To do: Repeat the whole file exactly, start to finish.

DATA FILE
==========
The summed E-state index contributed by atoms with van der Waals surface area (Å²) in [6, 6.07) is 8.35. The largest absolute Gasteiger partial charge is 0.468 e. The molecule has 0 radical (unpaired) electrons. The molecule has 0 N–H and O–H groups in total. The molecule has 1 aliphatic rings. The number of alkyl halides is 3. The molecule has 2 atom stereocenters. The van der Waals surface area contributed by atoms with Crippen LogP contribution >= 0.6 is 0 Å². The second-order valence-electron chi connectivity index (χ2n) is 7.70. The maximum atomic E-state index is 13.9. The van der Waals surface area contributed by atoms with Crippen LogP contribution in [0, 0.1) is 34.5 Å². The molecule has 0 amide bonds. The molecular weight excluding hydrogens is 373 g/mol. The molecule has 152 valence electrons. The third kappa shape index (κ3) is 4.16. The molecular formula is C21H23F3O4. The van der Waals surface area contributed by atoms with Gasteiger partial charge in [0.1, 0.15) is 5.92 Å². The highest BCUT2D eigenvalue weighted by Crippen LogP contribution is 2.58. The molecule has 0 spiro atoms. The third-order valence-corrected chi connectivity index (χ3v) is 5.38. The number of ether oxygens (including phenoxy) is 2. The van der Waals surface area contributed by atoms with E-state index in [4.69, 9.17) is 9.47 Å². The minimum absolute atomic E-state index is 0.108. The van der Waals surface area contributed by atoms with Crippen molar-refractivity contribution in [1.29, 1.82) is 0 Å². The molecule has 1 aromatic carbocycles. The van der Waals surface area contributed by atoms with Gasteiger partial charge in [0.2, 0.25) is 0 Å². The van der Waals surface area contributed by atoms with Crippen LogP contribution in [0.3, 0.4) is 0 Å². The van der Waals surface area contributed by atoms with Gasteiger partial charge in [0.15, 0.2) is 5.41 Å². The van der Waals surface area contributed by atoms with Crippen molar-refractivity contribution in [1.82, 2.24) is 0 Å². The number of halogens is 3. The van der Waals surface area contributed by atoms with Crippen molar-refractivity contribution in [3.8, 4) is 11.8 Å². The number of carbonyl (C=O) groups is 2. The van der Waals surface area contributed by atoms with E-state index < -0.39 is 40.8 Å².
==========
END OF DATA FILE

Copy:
The summed E-state index contributed by atoms with van der Waals surface area (Å²) in [6, 6.07) is 8.35. The largest absolute Gasteiger partial charge is 0.468 e. The molecule has 0 radical (unpaired) electrons. The molecule has 0 N–H and O–H groups in total. The molecule has 1 aliphatic rings. The number of alkyl halides is 3. The molecule has 2 atom stereocenters. The van der Waals surface area contributed by atoms with Crippen LogP contribution >= 0.6 is 0 Å². The second-order valence-electron chi connectivity index (χ2n) is 7.70. The maximum atomic E-state index is 13.9. The van der Waals surface area contributed by atoms with Crippen LogP contribution in [0, 0.1) is 34.5 Å². The molecule has 0 amide bonds. The molecular weight excluding hydrogens is 373 g/mol. The molecule has 152 valence electrons. The third kappa shape index (κ3) is 4.16. The molecular formula is C21H23F3O4. The van der Waals surface area contributed by atoms with Gasteiger partial charge in [0.1, 0.15) is 5.92 Å². The highest BCUT2D eigenvalue weighted by Crippen LogP contribution is 2.58. The molecule has 0 spiro atoms. The third-order valence-corrected chi connectivity index (χ3v) is 5.38. The number of ether oxygens (including phenoxy) is 2. The van der Waals surface area contributed by atoms with E-state index in [4.69, 9.17) is 9.47 Å². The minimum absolute atomic E-state index is 0.108. The van der Waals surface area contributed by atoms with Crippen molar-refractivity contribution in [1.29, 1.82) is 0 Å². The molecule has 1 aromatic carbocycles. The van der Waals surface area contributed by atoms with Gasteiger partial charge in [0.2, 0.25) is 0 Å². The van der Waals surface area contributed by atoms with Crippen LogP contribution in [0.3, 0.4) is 0 Å². The van der Waals surface area contributed by atoms with Gasteiger partial charge in [0.15, 0.2) is 5.41 Å². The van der Waals surface area contributed by atoms with Crippen molar-refractivity contribution in [1.82, 2.24) is 0 Å². The number of halogens is 3. The van der Waals surface area contributed by atoms with Crippen molar-refractivity contribution in [3.8, 4) is 11.8 Å². The number of carbonyl (C=O) groups is 2. The van der Waals surface area contributed by atoms with E-state index < -0.39 is 40.8 Å².